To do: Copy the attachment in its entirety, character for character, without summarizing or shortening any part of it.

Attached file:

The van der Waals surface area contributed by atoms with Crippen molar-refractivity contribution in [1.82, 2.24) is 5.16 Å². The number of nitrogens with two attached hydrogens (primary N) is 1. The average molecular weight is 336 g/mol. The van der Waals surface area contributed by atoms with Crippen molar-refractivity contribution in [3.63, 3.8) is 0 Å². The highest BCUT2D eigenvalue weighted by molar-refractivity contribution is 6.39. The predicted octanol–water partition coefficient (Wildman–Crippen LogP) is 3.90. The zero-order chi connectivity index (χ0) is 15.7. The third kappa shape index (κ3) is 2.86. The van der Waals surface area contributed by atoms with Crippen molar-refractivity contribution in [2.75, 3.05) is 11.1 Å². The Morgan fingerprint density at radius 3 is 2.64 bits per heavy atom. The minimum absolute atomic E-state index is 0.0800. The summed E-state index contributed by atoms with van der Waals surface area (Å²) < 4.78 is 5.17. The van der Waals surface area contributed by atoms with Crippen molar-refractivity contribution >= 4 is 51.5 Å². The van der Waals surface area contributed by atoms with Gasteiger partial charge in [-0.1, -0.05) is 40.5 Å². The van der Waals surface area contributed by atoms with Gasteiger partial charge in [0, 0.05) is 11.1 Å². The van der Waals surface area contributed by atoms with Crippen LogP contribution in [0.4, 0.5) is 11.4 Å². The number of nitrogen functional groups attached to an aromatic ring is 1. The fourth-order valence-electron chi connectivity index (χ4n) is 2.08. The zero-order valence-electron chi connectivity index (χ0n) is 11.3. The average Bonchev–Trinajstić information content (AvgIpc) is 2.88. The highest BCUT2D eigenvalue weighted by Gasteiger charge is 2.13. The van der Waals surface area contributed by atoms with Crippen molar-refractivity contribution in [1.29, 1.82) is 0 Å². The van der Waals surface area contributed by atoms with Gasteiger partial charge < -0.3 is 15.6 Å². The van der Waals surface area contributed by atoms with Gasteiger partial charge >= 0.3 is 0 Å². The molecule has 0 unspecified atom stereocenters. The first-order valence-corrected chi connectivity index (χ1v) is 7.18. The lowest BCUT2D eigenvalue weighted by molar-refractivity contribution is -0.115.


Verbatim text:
The van der Waals surface area contributed by atoms with Crippen molar-refractivity contribution in [1.82, 2.24) is 5.16 Å². The number of nitrogens with two attached hydrogens (primary N) is 1. The average molecular weight is 336 g/mol. The van der Waals surface area contributed by atoms with Crippen molar-refractivity contribution in [3.63, 3.8) is 0 Å². The highest BCUT2D eigenvalue weighted by molar-refractivity contribution is 6.39. The predicted octanol–water partition coefficient (Wildman–Crippen LogP) is 3.90. The zero-order chi connectivity index (χ0) is 15.7. The third kappa shape index (κ3) is 2.86. The van der Waals surface area contributed by atoms with Crippen molar-refractivity contribution in [2.75, 3.05) is 11.1 Å². The Morgan fingerprint density at radius 3 is 2.64 bits per heavy atom. The minimum absolute atomic E-state index is 0.0800. The summed E-state index contributed by atoms with van der Waals surface area (Å²) < 4.78 is 5.17. The van der Waals surface area contributed by atoms with Crippen molar-refractivity contribution >= 4 is 51.5 Å². The van der Waals surface area contributed by atoms with Gasteiger partial charge in [-0.1, -0.05) is 40.5 Å². The van der Waals surface area contributed by atoms with Gasteiger partial charge in [0, 0.05) is 11.1 Å². The van der Waals surface area contributed by atoms with Crippen LogP contribution in [0.4, 0.5) is 11.4 Å². The number of nitrogen functional groups attached to an aromatic ring is 1. The fourth-order valence-electron chi connectivity index (χ4n) is 2.08. The zero-order valence-electron chi connectivity index (χ0n) is 11.3. The average Bonchev–Trinajstić information content (AvgIpc) is 2.88. The highest BCUT2D eigenvalue weighted by Gasteiger charge is 2.13. The van der Waals surface area contributed by atoms with Crippen molar-refractivity contribution in [1.29, 1.82) is 0 Å². The van der Waals surface area contributed by atoms with Gasteiger partial charge < -0.3 is 15.6 Å². The van der Waals surface area contributed by atoms with Gasteiger partial charge >= 0.3 is 0 Å². The molecule has 0 unspecified atom stereocenters. The first-order valence-corrected chi connectivity index (χ1v) is 7.18. The lowest BCUT2D eigenvalue weighted by molar-refractivity contribution is -0.115.